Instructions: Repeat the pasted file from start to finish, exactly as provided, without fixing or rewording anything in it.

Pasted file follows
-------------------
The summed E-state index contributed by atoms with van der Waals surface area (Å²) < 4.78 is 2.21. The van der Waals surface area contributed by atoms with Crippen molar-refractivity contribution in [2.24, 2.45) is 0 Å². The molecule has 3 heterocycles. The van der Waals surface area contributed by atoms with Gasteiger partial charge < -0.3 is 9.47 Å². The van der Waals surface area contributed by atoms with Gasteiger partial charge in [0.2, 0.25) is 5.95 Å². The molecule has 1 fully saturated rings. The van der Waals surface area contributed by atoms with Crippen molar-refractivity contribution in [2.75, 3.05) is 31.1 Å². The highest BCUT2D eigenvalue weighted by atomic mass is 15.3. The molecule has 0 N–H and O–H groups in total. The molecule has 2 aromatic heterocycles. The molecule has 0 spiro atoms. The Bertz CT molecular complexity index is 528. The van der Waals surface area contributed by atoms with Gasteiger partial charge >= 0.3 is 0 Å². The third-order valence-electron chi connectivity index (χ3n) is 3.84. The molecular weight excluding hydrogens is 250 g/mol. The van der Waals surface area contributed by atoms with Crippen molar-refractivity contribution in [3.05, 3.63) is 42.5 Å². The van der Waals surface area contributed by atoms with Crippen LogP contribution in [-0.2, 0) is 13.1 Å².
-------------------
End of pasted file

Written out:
The summed E-state index contributed by atoms with van der Waals surface area (Å²) < 4.78 is 2.21. The van der Waals surface area contributed by atoms with Crippen molar-refractivity contribution in [2.24, 2.45) is 0 Å². The molecule has 3 heterocycles. The van der Waals surface area contributed by atoms with Gasteiger partial charge < -0.3 is 9.47 Å². The van der Waals surface area contributed by atoms with Gasteiger partial charge in [0.2, 0.25) is 5.95 Å². The molecule has 1 fully saturated rings. The van der Waals surface area contributed by atoms with Crippen molar-refractivity contribution in [2.75, 3.05) is 31.1 Å². The highest BCUT2D eigenvalue weighted by atomic mass is 15.3. The molecule has 0 N–H and O–H groups in total. The molecule has 2 aromatic heterocycles. The molecule has 0 spiro atoms. The Bertz CT molecular complexity index is 528. The van der Waals surface area contributed by atoms with Gasteiger partial charge >= 0.3 is 0 Å². The third-order valence-electron chi connectivity index (χ3n) is 3.84. The molecular weight excluding hydrogens is 250 g/mol. The van der Waals surface area contributed by atoms with Crippen molar-refractivity contribution in [3.05, 3.63) is 42.5 Å². The van der Waals surface area contributed by atoms with Crippen LogP contribution in [-0.2, 0) is 13.1 Å².